The people of the world have spoken: China will soon overtake the U.S. as the world's leading economic superpower, but they don’t necessarily have a positive feeling about the shift, according to a new Pew Research Center survey conducted in 39 countries
The survey on global attitudes, the biggest Pew has conducted since 2007, found that while many countries still view the U.S. as the top economic power, it's only a matter of time before that changes.
But the U.S., the survey found, still has a better image abroad, with more nations saying they view America as a genuine partner rather than China.
That is especially true among China's closest neighbors, including the Philippines, South Korea, and Japan, all of whom are engaged in regional territorial disputes with Beijing. In Japan, for instance, just 5 percent of respondents expressed a positive view of China, compared to 93 percent who had a negative view.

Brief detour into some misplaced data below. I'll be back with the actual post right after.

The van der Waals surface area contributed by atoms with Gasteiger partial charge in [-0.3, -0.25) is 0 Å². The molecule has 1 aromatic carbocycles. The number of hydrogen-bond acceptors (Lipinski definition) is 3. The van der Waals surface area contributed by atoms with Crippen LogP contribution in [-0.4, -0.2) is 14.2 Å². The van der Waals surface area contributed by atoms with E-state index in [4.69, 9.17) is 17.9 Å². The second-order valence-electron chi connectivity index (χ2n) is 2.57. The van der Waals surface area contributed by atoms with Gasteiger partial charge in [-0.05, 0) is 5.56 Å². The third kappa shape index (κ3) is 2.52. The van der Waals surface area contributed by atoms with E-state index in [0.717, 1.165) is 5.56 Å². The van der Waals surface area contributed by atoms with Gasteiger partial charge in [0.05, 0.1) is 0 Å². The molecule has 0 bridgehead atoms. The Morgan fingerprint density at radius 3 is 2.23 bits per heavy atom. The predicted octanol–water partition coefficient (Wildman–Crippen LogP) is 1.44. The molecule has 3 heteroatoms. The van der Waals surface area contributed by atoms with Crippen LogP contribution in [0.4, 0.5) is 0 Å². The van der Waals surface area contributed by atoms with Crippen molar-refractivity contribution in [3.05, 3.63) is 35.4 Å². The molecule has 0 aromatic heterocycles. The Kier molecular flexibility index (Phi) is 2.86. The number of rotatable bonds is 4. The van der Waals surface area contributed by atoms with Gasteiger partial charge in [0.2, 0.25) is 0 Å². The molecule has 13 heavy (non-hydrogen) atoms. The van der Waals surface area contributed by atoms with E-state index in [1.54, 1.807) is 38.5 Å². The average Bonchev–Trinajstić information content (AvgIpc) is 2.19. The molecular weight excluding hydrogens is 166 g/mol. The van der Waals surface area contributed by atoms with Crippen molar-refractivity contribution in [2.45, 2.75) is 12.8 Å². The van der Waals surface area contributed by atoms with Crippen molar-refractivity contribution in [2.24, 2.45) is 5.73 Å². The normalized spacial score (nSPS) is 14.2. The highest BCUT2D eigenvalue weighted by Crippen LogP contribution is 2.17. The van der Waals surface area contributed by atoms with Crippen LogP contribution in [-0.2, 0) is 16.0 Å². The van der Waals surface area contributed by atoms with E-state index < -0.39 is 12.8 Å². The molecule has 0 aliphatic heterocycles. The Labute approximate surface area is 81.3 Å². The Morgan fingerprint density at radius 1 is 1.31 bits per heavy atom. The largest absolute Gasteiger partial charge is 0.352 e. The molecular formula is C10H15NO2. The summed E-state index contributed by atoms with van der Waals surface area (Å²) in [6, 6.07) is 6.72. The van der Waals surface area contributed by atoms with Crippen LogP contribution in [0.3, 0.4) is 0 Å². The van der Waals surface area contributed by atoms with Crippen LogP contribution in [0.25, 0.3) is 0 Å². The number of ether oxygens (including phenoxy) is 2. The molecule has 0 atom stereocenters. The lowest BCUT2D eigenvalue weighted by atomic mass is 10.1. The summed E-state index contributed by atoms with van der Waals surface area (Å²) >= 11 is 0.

But in regions where Chinese investment has soared in recent years, especially Africa and Latin America, there is widespread admiration for China's scientific and technological advances.
On the military front, both American and Chinese capabilities are a concern to other countries. The U.S. drone program was especially unpopular in the poll, with a majority of respondents in 31 countries disapproving of unmanned air strikes.
Meanwhile, President Barack Obama's overall global approval ratings have slipped since 2009, according to the survey, although he remains popular in Europe, Africa, and some countries in Asia.
Notably, in the Middle East, about 30 percent or less in most countries in the region said they trusted Obama to do the "right thing" in international affairs. And most Egyptians and Pakistanis said American economic aid is having a negative impact on their countries.
As for human rights and personal freedoms, the U.S. did much better than China, although the poll was conducted from March to May before recent leaks about the National Security Agency's secret surveillance programs.
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